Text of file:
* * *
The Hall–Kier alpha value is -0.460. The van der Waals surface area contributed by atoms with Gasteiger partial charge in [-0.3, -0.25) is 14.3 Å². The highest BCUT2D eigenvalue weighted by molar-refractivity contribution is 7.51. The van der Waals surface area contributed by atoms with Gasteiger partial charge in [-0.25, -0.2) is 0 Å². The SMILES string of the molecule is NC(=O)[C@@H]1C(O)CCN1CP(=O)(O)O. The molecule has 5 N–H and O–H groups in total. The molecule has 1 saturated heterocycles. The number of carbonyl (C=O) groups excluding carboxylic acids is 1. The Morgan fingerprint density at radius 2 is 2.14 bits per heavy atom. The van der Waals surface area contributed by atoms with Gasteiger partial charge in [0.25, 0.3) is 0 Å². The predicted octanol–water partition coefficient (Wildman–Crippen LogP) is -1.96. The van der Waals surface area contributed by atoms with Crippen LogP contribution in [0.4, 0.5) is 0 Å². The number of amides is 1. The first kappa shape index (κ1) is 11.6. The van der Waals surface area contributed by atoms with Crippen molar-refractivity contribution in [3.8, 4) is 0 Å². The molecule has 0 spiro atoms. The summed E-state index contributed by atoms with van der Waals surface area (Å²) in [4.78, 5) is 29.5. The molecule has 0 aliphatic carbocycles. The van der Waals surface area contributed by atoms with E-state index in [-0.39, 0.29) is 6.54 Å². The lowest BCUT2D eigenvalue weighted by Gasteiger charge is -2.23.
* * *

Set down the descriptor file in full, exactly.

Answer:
The Hall–Kier alpha value is -0.460. The van der Waals surface area contributed by atoms with Gasteiger partial charge in [-0.3, -0.25) is 14.3 Å². The highest BCUT2D eigenvalue weighted by molar-refractivity contribution is 7.51. The van der Waals surface area contributed by atoms with Gasteiger partial charge in [-0.25, -0.2) is 0 Å². The SMILES string of the molecule is NC(=O)[C@@H]1C(O)CCN1CP(=O)(O)O. The molecule has 5 N–H and O–H groups in total. The molecule has 1 saturated heterocycles. The number of carbonyl (C=O) groups excluding carboxylic acids is 1. The Morgan fingerprint density at radius 2 is 2.14 bits per heavy atom. The van der Waals surface area contributed by atoms with Gasteiger partial charge in [0.25, 0.3) is 0 Å². The predicted octanol–water partition coefficient (Wildman–Crippen LogP) is -1.96. The van der Waals surface area contributed by atoms with Crippen LogP contribution in [0.4, 0.5) is 0 Å². The number of amides is 1. The first kappa shape index (κ1) is 11.6. The van der Waals surface area contributed by atoms with Crippen molar-refractivity contribution in [3.8, 4) is 0 Å². The molecule has 0 spiro atoms. The summed E-state index contributed by atoms with van der Waals surface area (Å²) in [4.78, 5) is 29.5. The molecule has 0 aliphatic carbocycles. The van der Waals surface area contributed by atoms with E-state index in [-0.39, 0.29) is 6.54 Å². The lowest BCUT2D eigenvalue weighted by Gasteiger charge is -2.23.